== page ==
Manufacturing Returns to United States

Posted by mfontanazza on August 4, 2011

Five international manufacturing locations fell into The Boyd Company’s list of 55 sites. San Jose and Maquiladora were among the lowest cost locations.
The U.S. medical device manufacturing
locations with the highest operating costs are in California and the nearly tied bottom three are in Kentucky and South Dakota.
Medical device companies have a lot to think about when choosing a site for a manufacturing facility. Although many manufacturers have opted for low-cost offshoring options, a recent study conducted by site-selection consulting firm The Boyd Company, Inc. (Princeton, NJ) predicts that thousands of final assembly and quality control jobs will be returning to the United States from China, India, and the Caribbean over the next 10 years. Factors for the anticipated influx of domestic manufacturing include security concerns related to patents, counterfeit products, and piracy, as well as heightened FDA scrutiny.
San Jose, Costa Rica is the heart of medical device manufacturing in Latin America. It had the second lowest annual operating cost among the 55 manufacturing locations included on the list. Companies that have manufacturing facilities in Costa Rica or Mexico include Medtronic, Boston Scientific, Baxter Healthcare, and Abbott Vascular. They’re often lured by lower operating costs and the tax incentives of free-trade zones.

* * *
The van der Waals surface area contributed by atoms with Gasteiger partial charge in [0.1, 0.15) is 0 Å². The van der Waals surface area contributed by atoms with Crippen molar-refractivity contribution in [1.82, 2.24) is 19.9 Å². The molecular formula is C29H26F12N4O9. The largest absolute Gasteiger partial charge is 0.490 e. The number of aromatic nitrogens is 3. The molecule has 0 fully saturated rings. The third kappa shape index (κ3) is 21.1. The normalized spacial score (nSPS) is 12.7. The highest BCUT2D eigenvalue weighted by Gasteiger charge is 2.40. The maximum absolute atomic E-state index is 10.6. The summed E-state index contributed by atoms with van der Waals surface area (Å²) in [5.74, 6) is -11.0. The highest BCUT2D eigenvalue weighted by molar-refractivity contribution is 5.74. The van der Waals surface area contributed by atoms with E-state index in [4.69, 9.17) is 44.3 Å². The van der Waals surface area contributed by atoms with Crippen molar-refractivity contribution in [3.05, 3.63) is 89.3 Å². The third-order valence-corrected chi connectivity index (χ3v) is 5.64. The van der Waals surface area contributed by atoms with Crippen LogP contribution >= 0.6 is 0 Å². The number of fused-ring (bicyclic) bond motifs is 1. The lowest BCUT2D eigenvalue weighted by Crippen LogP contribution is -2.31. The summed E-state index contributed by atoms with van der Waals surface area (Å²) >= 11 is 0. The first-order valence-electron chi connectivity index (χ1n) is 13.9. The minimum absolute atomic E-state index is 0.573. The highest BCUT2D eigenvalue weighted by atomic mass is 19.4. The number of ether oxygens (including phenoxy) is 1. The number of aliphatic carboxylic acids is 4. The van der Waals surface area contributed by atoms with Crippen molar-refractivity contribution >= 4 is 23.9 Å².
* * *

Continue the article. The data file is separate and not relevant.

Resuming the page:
Within the United States, Minnesota—more specifically, the Minneapolis-St. Paul region—has long been a key hub for medical device manufacturing. However, the Twin Cities are being given a run for their money by nearby cities such as Rochester, MN; Sioux Falls, SD; Madison, WI; and Kalamazoo, MI. Out of the 55 surveyed locations, Sioux Falls also has the lowest annual operating cost at about $22.6 million.

What Could Hurt U.S. Medical Device Manufacturing

  • Healthcare reform legislation: 2.3% excise tax on medical device manufacturers. 
  • Cost of device approval process is responsible for more than 75% of the cost to take a device from concept to market, according to Stanford University.
  • FDA approval takes about two years longer than similar product reviews in Europe.



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